4 FIGURE 1 From familiarity, the survey moved into examining actual usage of social media by the admissions offices. Sixty-one percent of the respondents in 2007 reported they used at least one form of social media. One year later, 85% of college admissions offices were using at least one form of social media. In 2009 a record breaking 95% of college admissions offices use at least one form of social media. Usage is up for almost every tool studied. Social networking is the most common form, 87% of admissions departments use it. Fifty-nine percent have a school Twitter account and 51% have a blog. Almost all of those using a blog are using other forms of social media as well. Thirty-eight percent use message boards, 22% use podcasts and 13% use wikis. Many respondents report faculty often set up wikis for research projects and sometimes students do for group projects, but it was not one of the tools that admissions departments commonly use. (In addition to these tools, schools reported using chat rooms, instant messaging and to reach prospective students or alumni.) (See Figure 2) The use of social networking sites and blogging has increased dramatically. At the same time, video is still being used to deliver virtual tours of campuses, virtual visits to the dorms and sample lectures from the faculty. Twitter has stormed onto the scene and has a strong presence in the social media toolbox for admissions officers. No significant differences were found between the use of blogs by public or private schools, or by size of undergraduate population. Fourteen percent of schools with blogs are using some internally developed applications (up 6% from 2008). Others cite WordPress (19%) and Blogger (7%) as their platforms. It is not uncommon for the admissions professional to be unfamiliar with the applications being used to host a blog (27%). At most schools, the IT department sets up the blog and the admissions office manages it. When asked who manages their blog, the most popular answers are the admissions office, marketing and public relations. Journal of Higher Education Theory and Practice vol. 12(1)

5 FIGURE 2 With more than half of all school reporting they have a blog, it is interesting to compare this level of adoption with other sectors. Previous research at the University of Massachusetts Center for Marketing Research indicates businesses have lower levels of adoption of this particular tool while not for profits report a higher level of blog usage. (See Figure 3) FIGURE Journal of Higher Education Theory and Practice vol. 12(1) 2012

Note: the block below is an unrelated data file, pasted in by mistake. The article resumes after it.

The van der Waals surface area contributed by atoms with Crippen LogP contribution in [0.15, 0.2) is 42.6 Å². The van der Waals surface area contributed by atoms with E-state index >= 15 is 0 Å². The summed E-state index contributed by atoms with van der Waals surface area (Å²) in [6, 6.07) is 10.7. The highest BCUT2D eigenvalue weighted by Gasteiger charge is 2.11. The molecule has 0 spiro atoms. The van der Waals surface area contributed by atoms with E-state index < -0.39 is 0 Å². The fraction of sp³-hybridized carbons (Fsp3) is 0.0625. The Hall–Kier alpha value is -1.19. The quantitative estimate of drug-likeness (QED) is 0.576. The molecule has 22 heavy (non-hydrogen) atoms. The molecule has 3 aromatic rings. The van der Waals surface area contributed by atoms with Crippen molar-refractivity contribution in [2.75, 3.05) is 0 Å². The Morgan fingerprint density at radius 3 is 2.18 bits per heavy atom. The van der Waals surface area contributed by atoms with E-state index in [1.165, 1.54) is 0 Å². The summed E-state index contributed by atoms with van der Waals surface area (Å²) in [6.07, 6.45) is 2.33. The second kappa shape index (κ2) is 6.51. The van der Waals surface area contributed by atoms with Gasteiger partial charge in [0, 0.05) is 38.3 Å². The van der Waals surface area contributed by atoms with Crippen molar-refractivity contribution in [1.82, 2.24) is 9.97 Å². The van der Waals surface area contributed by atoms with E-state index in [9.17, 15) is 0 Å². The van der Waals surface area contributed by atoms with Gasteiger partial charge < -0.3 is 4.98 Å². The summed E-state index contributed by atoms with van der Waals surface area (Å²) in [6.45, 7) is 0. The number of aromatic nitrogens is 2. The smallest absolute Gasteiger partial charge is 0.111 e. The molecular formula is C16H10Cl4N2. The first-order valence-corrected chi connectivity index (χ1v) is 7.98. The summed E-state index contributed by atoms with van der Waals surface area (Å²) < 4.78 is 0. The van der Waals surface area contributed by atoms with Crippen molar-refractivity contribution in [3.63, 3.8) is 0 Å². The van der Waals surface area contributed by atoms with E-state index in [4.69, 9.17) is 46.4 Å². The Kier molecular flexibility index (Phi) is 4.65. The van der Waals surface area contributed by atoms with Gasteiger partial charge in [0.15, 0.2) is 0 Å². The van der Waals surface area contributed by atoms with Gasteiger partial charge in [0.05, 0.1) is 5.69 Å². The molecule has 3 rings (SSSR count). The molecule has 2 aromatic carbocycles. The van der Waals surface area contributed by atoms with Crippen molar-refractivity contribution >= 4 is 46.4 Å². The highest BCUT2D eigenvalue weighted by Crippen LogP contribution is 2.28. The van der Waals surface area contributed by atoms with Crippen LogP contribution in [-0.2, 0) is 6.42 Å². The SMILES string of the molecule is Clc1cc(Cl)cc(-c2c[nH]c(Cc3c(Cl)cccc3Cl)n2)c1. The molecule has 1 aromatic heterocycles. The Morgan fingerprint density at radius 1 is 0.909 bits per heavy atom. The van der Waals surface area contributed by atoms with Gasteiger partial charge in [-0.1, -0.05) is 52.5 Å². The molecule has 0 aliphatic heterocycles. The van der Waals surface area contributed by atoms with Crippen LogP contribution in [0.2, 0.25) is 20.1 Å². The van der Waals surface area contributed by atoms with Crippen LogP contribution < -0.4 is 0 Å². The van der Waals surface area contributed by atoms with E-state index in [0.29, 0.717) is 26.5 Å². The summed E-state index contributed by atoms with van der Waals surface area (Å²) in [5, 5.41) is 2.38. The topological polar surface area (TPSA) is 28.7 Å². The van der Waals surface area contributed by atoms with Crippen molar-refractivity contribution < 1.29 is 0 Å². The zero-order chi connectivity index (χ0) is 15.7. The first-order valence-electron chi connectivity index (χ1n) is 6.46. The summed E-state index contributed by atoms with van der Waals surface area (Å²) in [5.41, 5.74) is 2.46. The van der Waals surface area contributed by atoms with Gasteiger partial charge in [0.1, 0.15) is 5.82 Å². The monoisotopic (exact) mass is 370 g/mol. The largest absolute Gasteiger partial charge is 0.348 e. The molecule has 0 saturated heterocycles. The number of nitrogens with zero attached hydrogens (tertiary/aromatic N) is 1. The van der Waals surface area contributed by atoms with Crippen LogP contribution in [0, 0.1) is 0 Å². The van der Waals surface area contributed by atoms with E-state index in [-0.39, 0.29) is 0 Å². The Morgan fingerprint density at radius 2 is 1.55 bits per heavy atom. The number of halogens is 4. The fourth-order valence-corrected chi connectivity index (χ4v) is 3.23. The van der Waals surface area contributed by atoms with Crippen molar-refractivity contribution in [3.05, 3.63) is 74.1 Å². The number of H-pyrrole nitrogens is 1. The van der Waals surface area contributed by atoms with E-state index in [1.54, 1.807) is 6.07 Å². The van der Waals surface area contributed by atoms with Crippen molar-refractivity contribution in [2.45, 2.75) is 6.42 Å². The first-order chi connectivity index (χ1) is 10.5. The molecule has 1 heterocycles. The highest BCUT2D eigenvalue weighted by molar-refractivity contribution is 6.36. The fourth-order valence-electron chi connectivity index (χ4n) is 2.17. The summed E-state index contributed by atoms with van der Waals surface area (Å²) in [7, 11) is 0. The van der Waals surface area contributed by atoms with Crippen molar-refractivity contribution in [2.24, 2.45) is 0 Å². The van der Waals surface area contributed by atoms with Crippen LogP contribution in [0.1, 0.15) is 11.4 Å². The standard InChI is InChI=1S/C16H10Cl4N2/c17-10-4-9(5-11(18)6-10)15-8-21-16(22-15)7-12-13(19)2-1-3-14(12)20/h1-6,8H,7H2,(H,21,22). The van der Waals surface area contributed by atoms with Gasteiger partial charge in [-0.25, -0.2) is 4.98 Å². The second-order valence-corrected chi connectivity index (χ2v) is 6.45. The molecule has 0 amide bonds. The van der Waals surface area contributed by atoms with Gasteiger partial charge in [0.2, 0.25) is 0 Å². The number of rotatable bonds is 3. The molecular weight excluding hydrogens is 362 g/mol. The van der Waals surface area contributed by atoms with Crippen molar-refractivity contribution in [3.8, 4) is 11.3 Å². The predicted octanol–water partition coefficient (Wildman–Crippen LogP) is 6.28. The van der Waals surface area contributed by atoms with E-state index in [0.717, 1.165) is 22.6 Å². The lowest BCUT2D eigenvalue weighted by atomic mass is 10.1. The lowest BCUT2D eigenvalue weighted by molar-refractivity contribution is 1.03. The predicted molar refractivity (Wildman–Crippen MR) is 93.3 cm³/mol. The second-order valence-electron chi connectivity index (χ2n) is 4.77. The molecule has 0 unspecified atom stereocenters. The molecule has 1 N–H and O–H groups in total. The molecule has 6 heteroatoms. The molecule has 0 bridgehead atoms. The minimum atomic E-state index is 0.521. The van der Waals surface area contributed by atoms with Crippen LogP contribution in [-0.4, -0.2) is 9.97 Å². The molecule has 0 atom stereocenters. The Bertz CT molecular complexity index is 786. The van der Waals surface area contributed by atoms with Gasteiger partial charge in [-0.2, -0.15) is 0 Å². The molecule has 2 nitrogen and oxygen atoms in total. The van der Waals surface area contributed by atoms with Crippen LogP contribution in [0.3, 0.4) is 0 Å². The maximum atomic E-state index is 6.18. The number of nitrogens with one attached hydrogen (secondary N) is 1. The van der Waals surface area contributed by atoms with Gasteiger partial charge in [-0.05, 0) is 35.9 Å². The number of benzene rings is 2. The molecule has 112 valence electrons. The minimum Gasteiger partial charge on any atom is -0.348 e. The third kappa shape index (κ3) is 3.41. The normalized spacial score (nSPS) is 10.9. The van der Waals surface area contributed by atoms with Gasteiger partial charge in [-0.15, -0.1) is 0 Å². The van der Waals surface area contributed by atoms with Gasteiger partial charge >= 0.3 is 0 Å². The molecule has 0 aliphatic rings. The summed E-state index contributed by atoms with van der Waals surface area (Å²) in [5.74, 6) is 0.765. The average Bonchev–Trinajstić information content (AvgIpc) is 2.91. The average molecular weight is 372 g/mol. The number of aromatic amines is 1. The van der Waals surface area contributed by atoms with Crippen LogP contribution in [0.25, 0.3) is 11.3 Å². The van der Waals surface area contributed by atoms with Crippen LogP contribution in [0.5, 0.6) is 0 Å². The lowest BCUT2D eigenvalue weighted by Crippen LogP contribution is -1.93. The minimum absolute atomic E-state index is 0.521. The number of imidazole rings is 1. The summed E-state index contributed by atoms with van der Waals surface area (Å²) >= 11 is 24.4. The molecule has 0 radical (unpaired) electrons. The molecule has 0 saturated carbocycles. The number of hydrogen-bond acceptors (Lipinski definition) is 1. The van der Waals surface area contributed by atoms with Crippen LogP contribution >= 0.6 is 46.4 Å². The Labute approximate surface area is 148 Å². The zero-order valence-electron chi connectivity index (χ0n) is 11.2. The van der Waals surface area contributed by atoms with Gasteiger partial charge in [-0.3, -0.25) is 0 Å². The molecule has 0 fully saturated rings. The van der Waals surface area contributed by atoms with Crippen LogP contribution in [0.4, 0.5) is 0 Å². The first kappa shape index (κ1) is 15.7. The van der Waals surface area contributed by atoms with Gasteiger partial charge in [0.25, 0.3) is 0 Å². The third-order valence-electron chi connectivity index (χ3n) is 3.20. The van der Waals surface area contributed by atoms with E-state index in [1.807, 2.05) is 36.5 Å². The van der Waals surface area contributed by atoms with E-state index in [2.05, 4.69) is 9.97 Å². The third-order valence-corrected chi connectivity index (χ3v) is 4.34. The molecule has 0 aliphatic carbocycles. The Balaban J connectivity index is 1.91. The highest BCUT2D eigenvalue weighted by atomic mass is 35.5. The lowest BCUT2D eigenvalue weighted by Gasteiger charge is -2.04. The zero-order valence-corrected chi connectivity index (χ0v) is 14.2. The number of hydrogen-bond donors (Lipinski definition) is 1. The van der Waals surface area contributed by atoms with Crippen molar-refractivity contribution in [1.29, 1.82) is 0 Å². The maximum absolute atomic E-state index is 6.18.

6 At first glance, college admissions use of social media appears to be a case study in the timely adoption of new technology. A closer look shows consistent improvement over the past three years in critical aspects of the technology necessary to maximize the effectiveness of these tools. Comparing the 2007, 2008 and 2009 data, it becomes clear that there has been significant improvement as we look at the implementation of one popular tool, blogging. The survey asked about blog logistics including accepting comments, promoting the blog and planning for the future of the blog. Responses from schools with blogs demonstrate how schools are learning about and using social media more effectively each year. The mantra of the blogosphere is conversation. Blogs that do not facilitate engagement and conversation tend to lose their audience. In the 2007 study 37% of those schools with blogs did not accept comments. By any measure, this is a problem. The goal is to connect with prospective students through ongoing conversation with the school. In 2008 that figure dropped to 22%. The 2009 data shows another drop to 18%. Schools are mastering the tool and embracing its true spirit of two-way conversation. For students or their parents looking to have a conversation online, this increased interaction through comments can be significant. With more and more schools moving into multiple channels of social media, schools that don t allow for conversation will quickly be passed by. Schools are clearly learning to use social media more effectively. (See Figure 4) FIGURE 4 RSS feeds and other notification methods like or text message allow ease of conversation and increases participation. This simplifies the blogosphere for readers who may want to keep up with a certain conversation or be informed of new information without having to check the blog to see if anything new has been added. In the 2007 study, 46% of schools had an RSS feed available and 31% allowed subscriptions. In 2008, those numbers rose to 49% and 48% respectively. In 2009, 65% were taking RSS subscriptions and 43% enabled sign-ups for their blogs. Again, the increased use of RSS would indicate an increased sophistication in the use of blogging as a recruitment strategy. When asked what the future plans are for the school s blog in 2007, the most popular answer was that there are NO future plans for the blog. This was disconcerting considering the swift movement and evolution of blog technology. In the 2008 study, the most popular response was to expand the blog. Many schools began to include audio podcasts, video and live chats as part of their blog. In 2009, the most popular plan is to incorporate social media sites into blogs. When asked if they felt their blogs were successful, 86% of schools with blogs said yes. This percentage was fairly consistent across all three studies (86%, 80%, 86%). This finding is also consistent Journal of Higher Education Theory and Practice vol. 12(1)